When taking Suboxone, following your doctor’s instructions carefully is essential.

Sublingual films and tablets should be placed under the tongue and allowed to dissolve completely—usually within 10 minutes. Swallowing the film may decrease its effectiveness.

How Long Do I Need to Take Suboxone?

The duration of Suboxone treatment will vary per individual. Treatment time may take longer or shorter, depending on the following:

  • Your condition
  • Response to treatment
  • Other medications you may be taking

Your doctor will determine the best treatment plan suited to your needs. They will also conduct ongoing assessments to monitor your progress and adjust treatment as necessary.

Alternatives to Suboxone

Suboxone isn’t the only drug that can treat opioid addiction. Alternatives to Suboxone include:

Methadone

Methadone is a long-acting opioid agonist. It binds to the same receptors in the brain as other opioids, like heroin and oxycodone. The drug helps reduce withdrawal symptoms and feelings of euphoria. 

Naxeltrone

Naxeltrone is another popular alternative to Suboxone. The drug blocks the effects of opioids on the brain. It helps reduce cravings associated with opioid addiction.

Zubsolv

Zubsolv is another brand name for a drug that combines buprenorphine and naloxone. Unlike Suboxone, this drug is available as a tablet.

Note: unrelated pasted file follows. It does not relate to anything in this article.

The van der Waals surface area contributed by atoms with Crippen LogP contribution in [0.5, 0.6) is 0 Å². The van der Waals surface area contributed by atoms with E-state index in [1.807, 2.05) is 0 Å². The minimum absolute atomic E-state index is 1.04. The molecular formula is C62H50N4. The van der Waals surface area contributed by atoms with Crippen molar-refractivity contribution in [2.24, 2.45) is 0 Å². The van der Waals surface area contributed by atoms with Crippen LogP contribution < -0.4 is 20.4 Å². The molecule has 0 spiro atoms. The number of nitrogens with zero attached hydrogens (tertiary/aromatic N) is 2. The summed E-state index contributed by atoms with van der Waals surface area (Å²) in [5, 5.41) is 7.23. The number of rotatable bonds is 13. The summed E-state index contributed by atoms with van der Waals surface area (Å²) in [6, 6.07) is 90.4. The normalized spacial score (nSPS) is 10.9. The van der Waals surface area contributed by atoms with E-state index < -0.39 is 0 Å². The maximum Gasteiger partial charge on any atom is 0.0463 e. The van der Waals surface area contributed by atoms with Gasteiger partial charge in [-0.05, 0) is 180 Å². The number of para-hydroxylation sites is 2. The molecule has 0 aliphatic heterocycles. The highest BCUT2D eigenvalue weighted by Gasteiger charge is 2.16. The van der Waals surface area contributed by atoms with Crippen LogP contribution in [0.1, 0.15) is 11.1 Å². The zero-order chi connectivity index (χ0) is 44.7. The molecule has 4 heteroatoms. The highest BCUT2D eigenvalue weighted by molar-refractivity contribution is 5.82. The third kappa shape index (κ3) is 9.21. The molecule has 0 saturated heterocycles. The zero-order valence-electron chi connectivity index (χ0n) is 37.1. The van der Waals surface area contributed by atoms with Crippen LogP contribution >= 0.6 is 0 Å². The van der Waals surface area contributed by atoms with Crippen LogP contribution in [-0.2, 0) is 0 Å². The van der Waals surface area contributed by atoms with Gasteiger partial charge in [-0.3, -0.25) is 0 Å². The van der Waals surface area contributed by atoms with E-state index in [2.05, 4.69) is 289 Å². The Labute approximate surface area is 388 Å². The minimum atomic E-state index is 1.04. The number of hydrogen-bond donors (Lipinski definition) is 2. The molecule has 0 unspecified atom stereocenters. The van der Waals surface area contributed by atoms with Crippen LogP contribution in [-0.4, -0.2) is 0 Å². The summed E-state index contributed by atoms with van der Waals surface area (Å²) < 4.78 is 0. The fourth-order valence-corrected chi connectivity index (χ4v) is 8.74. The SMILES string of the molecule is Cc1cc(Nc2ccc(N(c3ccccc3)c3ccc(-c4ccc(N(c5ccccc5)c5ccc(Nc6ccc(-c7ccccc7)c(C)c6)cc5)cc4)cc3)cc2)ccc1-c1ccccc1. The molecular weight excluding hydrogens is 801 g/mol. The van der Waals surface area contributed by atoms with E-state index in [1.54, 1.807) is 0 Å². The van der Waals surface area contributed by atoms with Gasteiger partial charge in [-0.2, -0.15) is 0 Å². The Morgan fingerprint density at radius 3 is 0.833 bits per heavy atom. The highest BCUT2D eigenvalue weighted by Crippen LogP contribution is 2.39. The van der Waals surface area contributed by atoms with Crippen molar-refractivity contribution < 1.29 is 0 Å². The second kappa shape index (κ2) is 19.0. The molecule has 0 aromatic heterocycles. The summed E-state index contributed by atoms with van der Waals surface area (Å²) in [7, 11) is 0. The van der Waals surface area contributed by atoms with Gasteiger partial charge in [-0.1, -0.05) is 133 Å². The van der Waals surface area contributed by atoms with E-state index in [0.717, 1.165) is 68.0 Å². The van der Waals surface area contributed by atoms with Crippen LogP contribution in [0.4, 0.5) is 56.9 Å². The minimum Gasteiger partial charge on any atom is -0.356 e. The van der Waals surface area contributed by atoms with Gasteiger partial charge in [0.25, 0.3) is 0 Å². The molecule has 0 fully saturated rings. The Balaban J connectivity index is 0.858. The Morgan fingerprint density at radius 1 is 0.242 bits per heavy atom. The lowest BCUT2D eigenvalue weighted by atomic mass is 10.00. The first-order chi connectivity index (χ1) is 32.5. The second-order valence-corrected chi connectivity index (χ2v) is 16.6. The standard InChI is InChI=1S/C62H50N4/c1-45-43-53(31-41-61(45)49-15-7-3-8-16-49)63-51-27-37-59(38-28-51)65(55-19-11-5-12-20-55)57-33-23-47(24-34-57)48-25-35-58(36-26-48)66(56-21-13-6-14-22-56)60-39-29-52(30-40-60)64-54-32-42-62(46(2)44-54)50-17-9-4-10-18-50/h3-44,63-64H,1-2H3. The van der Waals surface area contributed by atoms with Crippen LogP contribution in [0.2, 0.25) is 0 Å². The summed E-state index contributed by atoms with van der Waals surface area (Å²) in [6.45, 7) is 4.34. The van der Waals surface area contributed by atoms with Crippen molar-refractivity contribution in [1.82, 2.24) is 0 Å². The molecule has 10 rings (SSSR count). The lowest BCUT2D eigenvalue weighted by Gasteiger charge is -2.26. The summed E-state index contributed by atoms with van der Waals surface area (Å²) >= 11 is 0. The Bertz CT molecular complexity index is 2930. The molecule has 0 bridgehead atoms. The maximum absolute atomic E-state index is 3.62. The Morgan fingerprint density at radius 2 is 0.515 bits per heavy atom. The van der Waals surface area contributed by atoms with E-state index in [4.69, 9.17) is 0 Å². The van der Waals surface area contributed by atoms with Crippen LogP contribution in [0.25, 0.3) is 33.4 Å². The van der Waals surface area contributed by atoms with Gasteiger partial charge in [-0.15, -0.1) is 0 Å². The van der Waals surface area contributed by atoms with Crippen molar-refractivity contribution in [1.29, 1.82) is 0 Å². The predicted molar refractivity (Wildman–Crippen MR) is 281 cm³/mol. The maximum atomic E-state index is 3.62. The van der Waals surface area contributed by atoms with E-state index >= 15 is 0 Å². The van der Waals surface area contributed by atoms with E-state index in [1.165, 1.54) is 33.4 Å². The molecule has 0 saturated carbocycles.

You must dissolve the tablet in your mouth within 5 minutes. Some prefer Zubsolv over Suboxone because of its taste and ease of administration. 

Precautions for Suboxone

Suboxone can cause severe problems if not taken correctly. As such, follow these precautions for the drug:

  • Always take Suboxone under a doctor’s supervision.
  • Never try to adjust your dosage (such as taking too little or too much) on your own.
  • Keep up with all doctor appointments so they can monitor your progress. 
  • Be transparent about your medical history, as this can impact Suboxone’s effects on your body.
  • Don’t drink alcohol and take other depressants while on Suboxone. 

Arkansas Drug Overdose and Mortality Rates

  • In 2014, the death rate per 100,000 was 18.2.
  • This number went to 13.5 in 2019.
  • The most recent figure for 2021 is 22.3.

Opioid Misuse and Disorders in Arkansas

  • Percentage of Adult Population Misusing Opioids: 4.60%
  • Adult Opioid Use Disorder: 2.58% reported a disorder.
  • Youth Opioid Misuse: 1.58% of those under 18 reported misuse.
  • Youth Opioid Use Disorder: 1.01% reported a disorder.

Overall Need for Drug Treatment in Arkansas

  • Adults Needing But Not Receiving Treatment (All Drug Types): 6.80%.
  • Youth Needing But Not Receiving Treatment (All Drug Types): 5.55%.

Sources

  1. "Suboxone." Drugs.com
  2. "Buprenorphine." Substance Abuse and Mental Health Services Administration.
  3. "Naltrexone." Substance Abuse and Mental Health Services Administration.
  4. "Zubsolv vs Suboxone: What's the Difference?" Drugs.com.
  5. Velander JR. "Suboxone: Rationale, Science, Misconceptions." Ochsner J, 2018.6. Shulman M, Wai JM, Nunes EV. "Buprenorphine Treatment for Opioid Use Disorder: An Overview." CNS Drugs, 2019.